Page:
Once the contractors truck of choice, the Caterpillar 785 Mining Truck, is as robust as it is versatile.
Despite the many technological advancements achieved in recent decades, the DNA of this truck remains largely unchanged, a testament to its design and capability.
A somewhat unwilling participant in the supersizing trend of mining fleets, this truck has, through no fault of its own, increasingly found itself in no man’s land; that area of the tennis court between the baseline and service line that makes it awkward to play ball.
Despite these shifts, it continues to find purpose on mine sites, increasingly fulfilling the role of its younger 777 sibling. Such is its versatility that post the last downturn, it was returned to work and utilised more quickly than its larger 789 brother.
Unlike many off-highway trucks in Caterpillar’s mining fleet, this mechanically driven truck has retained its engine. This decision is likely to please customers in Australia that desire (and appreciate) the robust heritage of the 3500 series powerpack and its reputation for reliability through multiple rebuilds.
Sporting a High Displacement 3512E Engine that produces a Gross Power of 1193 kW, the G Series truck is available in two power ratings, with a derated 1,450hp to match existing fleets or 1,600hp to provide faster cycle times (circa 5% reduction) than were previously attainable in the D Series truck. Sporting many of Caterpillar’s recent innovations, the new G Series truck also presents with modular radiator, improved ground serviceability, oil sight glass and 1,000 hour hydraulic fluid.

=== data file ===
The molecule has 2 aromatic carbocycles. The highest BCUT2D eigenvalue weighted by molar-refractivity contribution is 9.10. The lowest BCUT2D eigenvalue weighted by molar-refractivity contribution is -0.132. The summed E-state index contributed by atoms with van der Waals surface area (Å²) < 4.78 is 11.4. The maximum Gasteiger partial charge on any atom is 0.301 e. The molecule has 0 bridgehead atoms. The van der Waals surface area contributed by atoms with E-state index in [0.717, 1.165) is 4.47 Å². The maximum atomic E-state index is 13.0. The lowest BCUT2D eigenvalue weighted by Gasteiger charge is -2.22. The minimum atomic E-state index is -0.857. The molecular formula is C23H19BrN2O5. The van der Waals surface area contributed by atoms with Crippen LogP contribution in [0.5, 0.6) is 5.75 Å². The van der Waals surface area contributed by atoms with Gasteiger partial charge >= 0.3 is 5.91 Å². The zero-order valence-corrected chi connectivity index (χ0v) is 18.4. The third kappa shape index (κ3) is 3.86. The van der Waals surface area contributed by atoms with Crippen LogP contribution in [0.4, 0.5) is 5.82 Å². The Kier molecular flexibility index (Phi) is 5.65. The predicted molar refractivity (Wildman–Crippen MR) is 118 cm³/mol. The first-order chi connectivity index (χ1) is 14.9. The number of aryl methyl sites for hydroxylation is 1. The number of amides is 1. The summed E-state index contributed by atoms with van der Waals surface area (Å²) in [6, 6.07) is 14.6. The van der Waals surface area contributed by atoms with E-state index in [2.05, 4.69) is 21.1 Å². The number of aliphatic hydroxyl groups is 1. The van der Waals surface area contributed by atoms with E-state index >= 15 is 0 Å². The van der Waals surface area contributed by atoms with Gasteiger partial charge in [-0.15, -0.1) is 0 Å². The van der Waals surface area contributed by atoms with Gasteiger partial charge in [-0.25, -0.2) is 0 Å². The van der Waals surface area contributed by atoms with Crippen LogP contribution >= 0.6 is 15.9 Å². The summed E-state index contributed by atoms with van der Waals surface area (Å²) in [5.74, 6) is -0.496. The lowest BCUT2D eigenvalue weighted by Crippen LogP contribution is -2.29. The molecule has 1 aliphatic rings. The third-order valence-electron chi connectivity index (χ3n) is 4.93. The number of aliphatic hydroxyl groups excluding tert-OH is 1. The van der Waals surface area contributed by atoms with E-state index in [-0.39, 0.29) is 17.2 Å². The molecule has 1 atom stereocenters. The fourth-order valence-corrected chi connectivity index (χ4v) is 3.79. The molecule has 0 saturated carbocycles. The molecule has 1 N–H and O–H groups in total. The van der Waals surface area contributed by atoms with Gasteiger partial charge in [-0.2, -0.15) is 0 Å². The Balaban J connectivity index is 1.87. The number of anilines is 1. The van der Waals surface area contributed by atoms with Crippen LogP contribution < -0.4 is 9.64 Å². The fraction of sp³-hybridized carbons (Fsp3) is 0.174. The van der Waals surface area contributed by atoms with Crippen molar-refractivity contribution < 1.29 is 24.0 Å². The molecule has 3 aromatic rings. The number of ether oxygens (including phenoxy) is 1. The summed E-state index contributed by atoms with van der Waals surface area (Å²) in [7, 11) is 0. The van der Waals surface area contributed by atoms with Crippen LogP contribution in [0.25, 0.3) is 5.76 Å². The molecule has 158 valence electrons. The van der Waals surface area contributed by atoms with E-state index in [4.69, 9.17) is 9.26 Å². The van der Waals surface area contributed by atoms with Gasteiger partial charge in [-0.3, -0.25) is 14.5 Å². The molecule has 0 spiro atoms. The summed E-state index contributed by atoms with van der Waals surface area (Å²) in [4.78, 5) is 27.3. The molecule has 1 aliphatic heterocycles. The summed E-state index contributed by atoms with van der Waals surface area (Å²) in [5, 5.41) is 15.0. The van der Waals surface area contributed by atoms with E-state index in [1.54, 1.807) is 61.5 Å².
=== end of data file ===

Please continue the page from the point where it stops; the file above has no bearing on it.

The flagbearer of the 150t category, this truck has only one true competitor in Komatsu’s HD1500-7, a competition that in reality, is fought in specific regions rather than the global stage.
With a heritage spanning over 30 years, the secondary market for used and rebuilt components is reasonably abundant, making it a truck that is easy to support when compared to some of the larger, more exotic trucks now entering the market.
With a new cab that is quieter and larger, operators are rewarded with a smoother ride, nearly 35% more space as well as a full-size trainer door. Despite it’s shrinking stature, this truck continues to be a stalwart of Caterpillar’s range of mining dump trucks and is likely to continue in the Valley for many years to come, with I suspect, a big water tank strapped to its back.
This article was originally published by the Components Only team in the February 2020 issue of "@ The Coal Face" magazine.Published 14 February, 2020